High levels of the greenhouse gas methane were found above shale gas wells at a production point not thought to be an important emissions source, according to a study jointly led by Purdue and Cornell universities. The findings could have implications for the evaluation of the environmental impacts from natural gas production.
The study, which is one of only a few to use a so-called “top down” approach that measures methane gas levels in the air above wells, identified seven individual well pads with high emission levels and established their stage in the shale-gas development process.
The high-emitting wells made up less than 1 percent of the total number of wells in the area and were all found to be in the drilling stage, a preproduction stage not previously associated with significant emissions.
“These findings present a possible weakness in the current methods to inventory methane emissions and the top-down approach clearly represents an important complementary method that could be added to better define the impacts of shale gas development,” said Paul Shepson, a professor of chemistry and earth atmospheric and planetary sciences at Purdue who co-led the study with Jed Sparks, a professor of ecology and evolutionary biology at Cornell. “This small fraction of the total number of wells was contributing a much larger large portion of the total emissions in the area, and the emissions for this stage were not represented in the current inventories.”
The researchers flew above the Marcellus shale formation in southwestern Pennsylvania in the Purdue Airborne Laboratory for Atmospheric Research, a specially equipped airplane. The aircraft-based approach allowed researchers to identify plumes of methane gas from single well pads, groups of well pads and larger regional scales and to examine the production state of the wells.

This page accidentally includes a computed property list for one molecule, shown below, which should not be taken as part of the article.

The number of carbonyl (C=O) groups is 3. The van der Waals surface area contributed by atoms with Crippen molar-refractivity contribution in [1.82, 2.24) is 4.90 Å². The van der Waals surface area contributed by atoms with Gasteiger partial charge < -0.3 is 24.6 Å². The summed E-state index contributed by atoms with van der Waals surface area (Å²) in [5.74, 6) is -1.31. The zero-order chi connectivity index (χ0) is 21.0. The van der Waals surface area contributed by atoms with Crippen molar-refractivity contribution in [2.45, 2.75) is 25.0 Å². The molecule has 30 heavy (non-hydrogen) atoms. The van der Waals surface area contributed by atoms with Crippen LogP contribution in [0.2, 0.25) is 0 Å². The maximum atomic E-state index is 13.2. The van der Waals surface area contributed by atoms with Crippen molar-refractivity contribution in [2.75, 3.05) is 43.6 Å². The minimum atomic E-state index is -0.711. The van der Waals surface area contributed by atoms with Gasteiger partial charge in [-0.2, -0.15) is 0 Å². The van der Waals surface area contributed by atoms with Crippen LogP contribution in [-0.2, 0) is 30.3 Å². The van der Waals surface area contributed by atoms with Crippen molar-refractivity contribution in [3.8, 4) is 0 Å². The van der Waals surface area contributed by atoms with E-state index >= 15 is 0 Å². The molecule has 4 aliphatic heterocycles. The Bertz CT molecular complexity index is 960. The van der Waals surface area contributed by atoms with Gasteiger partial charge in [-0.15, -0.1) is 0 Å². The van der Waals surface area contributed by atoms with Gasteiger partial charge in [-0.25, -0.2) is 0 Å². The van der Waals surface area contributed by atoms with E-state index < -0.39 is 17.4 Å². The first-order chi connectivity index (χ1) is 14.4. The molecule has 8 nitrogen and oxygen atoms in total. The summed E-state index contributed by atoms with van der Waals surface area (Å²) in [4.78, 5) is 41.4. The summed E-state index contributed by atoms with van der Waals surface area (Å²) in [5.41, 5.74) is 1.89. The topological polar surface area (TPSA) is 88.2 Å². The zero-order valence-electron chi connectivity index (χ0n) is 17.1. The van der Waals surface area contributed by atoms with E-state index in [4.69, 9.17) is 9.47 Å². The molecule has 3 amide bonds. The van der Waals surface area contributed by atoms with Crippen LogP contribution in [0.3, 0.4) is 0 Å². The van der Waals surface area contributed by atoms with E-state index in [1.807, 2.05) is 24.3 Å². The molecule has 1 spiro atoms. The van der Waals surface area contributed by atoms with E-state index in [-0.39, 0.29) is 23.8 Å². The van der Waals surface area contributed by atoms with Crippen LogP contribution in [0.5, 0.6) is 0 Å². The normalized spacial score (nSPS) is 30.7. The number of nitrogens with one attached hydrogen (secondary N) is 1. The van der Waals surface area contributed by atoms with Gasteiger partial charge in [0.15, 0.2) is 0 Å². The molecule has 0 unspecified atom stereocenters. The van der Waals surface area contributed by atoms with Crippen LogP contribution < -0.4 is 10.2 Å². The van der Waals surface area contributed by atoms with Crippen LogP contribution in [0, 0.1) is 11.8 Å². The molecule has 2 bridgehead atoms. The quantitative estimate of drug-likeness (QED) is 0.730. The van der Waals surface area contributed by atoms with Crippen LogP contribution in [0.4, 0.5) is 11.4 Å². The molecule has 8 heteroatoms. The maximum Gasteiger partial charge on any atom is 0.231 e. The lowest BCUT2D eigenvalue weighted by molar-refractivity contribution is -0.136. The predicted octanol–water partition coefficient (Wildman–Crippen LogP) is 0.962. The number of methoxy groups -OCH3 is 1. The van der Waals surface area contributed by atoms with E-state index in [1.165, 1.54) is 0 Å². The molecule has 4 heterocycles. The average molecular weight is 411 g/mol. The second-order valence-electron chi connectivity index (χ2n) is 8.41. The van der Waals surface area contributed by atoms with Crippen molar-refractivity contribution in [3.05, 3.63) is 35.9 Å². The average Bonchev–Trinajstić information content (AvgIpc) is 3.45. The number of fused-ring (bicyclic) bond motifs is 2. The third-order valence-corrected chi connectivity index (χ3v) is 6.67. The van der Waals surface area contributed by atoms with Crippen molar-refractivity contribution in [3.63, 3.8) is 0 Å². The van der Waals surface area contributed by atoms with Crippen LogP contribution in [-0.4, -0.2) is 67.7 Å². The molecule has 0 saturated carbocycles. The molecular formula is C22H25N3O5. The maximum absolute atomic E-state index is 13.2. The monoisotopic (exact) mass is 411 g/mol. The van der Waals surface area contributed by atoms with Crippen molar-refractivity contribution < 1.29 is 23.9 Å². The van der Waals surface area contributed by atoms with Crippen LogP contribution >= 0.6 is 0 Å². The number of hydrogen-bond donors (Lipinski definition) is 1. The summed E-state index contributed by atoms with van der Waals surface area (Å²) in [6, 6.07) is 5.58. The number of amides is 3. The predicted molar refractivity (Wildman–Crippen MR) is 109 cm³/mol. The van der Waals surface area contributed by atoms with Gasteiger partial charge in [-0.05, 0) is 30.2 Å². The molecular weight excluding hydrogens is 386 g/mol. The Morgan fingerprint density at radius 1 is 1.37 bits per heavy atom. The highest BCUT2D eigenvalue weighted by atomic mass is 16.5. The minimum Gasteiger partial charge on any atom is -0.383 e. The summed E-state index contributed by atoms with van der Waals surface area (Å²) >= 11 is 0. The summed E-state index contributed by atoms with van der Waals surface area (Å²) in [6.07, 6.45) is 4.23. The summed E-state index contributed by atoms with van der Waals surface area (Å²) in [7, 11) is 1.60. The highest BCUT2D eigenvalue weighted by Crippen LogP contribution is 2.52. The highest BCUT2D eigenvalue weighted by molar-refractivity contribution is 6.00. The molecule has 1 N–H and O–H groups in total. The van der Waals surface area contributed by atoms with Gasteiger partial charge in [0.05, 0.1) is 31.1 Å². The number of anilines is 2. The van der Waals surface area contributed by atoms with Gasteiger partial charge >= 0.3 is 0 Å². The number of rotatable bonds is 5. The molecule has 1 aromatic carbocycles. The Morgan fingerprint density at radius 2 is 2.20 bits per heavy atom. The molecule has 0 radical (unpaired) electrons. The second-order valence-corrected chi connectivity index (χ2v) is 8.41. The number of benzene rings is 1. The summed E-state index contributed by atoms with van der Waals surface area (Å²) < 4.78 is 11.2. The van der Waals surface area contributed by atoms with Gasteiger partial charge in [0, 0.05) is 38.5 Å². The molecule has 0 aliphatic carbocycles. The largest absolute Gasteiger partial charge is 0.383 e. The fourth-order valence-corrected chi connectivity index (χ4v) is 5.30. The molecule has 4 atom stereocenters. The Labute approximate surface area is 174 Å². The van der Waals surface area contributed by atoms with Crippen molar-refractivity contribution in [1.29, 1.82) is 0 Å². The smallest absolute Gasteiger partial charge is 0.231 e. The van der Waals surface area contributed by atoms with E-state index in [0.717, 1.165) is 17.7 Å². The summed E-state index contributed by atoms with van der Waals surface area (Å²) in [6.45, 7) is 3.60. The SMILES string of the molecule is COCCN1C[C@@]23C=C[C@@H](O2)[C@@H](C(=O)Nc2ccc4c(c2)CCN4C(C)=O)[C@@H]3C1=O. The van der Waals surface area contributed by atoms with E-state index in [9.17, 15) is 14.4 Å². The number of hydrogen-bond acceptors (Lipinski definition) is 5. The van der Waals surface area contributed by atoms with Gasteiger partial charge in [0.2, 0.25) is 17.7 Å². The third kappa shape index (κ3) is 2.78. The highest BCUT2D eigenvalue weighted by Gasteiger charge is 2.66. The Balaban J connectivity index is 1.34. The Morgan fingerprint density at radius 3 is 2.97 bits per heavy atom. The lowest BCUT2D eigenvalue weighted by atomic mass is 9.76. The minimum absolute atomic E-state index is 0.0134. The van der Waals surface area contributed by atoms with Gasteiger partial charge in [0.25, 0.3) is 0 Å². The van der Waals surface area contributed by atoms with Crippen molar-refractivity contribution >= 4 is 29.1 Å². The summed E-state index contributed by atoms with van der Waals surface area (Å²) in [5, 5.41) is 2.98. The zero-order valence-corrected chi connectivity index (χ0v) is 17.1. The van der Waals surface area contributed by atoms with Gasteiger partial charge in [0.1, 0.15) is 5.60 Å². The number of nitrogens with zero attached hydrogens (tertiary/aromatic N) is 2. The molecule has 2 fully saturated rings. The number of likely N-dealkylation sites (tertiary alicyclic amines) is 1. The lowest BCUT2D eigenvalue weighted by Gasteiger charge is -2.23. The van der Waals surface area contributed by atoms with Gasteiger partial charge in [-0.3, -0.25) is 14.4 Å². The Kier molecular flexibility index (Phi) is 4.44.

“It is particularly noteworthy that large emissions were measured for wells in the drilling phase, in some cases 100 to 1,000 times greater than the inventory estimates,” Shepson said. “This indicates that there are processes occurring – e.g. emissions from coal seams during the drilling process – that are not captured in the inventory development process. This is another example pointing to the idea that a large fraction of the total emissions is coming from a small fraction of shale gas production components that are in an anomalous condition.”
The bottom-up inventories have been produced from industry measurements of emissions from individual production, transmission and distribution components and then scaling up to create an estimate of emissions for the region. However, with thousands of wells, and a complex processing and transmission system associated with each shale basin, obtaining a representative data set is difficult, he said.
A paper detailing the results will be published in the Proceedings of the National Academy of Sciences on Monday (April 14). The David R. Atkinson Center for a Sustainable Future at Cornell University funded this research.
“We need to develop a way to objectively measure emissions from shale gas development that includes the full range of operator types, equipment states and engineering approaches,” Shepson said. “A whole-systems approach to measurement is needed to understand exactly what is occurring.”